Disability Community Remembers George Hodginsand Other Disabled Victims of Domestic Violence
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Disability Community Remembers George Hodginsand Other Disabled Victims of Domestic Violence

From: Nadina LaSpina
Disability Community Remembers George Hodginsand Other Disabled Victims of Domestic Violence
New York, NY – Local disability rights advocates will be holding a candlelight vigil to honor the lives of disabled people murdered by their families and caretakers. The vigil will be held on Friday, March 30th, at 7PM in Union Square, southwest side of the park. This is part of a nation-wide Day of Mourning, during which disability rights activists in cities across America will hold events to remember members of the disability community whose lives were lost to domestic violence.
On March 6, George Hodgins, a 22-year-old autistic man, was murdered by his mother in Sunnyvale, California. In response, the Autistic Self-Advocacy Network (ASAN) held a vigil in Sunnyvale on March 16th. During the vigil, mourners read a list of names, beginning with Tracy Latimer, a disabled teenager killed by her father in 1993. At the same time as ASAN’s vigil was being held, Tracy’s father was speaking on a television panel for the Canadian Global News, arguing for legalizing the killing of disabled people - in the name of "mercy."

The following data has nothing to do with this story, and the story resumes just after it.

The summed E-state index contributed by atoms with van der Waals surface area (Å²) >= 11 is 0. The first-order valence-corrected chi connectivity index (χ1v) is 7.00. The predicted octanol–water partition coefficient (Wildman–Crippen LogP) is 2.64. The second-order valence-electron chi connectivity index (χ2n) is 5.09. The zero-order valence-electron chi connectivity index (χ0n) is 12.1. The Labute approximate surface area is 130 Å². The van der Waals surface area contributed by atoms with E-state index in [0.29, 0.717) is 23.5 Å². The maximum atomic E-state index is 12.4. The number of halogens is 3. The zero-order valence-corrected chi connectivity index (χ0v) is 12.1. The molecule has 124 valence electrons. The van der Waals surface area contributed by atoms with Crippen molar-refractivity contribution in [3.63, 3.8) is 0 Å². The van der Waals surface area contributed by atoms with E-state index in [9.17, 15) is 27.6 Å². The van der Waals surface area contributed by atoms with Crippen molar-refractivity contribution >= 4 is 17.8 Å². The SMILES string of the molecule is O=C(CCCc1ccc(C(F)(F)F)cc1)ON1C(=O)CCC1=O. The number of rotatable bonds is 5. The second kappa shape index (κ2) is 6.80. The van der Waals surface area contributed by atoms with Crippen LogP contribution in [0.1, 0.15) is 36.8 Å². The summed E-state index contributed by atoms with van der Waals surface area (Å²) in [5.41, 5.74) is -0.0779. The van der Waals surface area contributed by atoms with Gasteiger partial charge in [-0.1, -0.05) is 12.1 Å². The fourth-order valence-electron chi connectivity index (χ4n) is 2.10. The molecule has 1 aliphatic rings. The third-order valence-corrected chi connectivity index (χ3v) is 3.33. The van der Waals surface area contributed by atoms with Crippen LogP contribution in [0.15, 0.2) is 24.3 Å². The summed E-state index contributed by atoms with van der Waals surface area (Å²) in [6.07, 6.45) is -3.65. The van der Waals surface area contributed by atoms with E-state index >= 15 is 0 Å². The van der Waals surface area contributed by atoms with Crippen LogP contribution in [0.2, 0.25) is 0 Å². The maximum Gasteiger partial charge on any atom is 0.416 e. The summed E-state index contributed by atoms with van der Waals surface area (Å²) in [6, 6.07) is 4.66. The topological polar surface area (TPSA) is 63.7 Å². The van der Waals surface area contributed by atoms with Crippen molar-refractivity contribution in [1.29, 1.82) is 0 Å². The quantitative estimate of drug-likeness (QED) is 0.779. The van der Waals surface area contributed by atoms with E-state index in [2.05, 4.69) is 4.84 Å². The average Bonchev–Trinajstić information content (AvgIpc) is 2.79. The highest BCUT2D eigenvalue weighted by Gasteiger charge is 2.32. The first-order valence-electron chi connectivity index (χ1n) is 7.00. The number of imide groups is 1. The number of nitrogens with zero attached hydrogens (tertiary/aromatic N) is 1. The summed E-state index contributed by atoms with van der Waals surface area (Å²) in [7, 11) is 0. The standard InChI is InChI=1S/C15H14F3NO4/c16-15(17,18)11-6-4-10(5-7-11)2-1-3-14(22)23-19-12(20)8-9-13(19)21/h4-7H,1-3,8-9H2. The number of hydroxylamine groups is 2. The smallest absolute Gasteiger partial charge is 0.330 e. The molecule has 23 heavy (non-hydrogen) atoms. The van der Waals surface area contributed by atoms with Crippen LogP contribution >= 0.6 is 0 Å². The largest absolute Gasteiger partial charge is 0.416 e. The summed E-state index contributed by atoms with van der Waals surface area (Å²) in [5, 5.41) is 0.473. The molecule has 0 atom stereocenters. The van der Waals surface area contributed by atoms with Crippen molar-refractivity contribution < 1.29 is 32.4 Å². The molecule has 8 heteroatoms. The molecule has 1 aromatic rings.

When disabled people are murdered by caretakers or family members, many people justify these murders as “understandable,” or talk about the “burden” of caring for someone with a disability. This is the view that was aired on Canadian Global News, and in many news articles covering the murder of George Hodgins. Many people are quick to justify the murder of a disabled person, when they would offer no such justification if the murder victim were not disabled. Therefore, the national Day of Mourning is meant to demonstrate to the community that the lives of disabled people have value.
Local Contacts:
Samuel Barwick: 703-328-0020
Danny Robert: 212-366-0432
Nadina LaSpina: 646-384-4898

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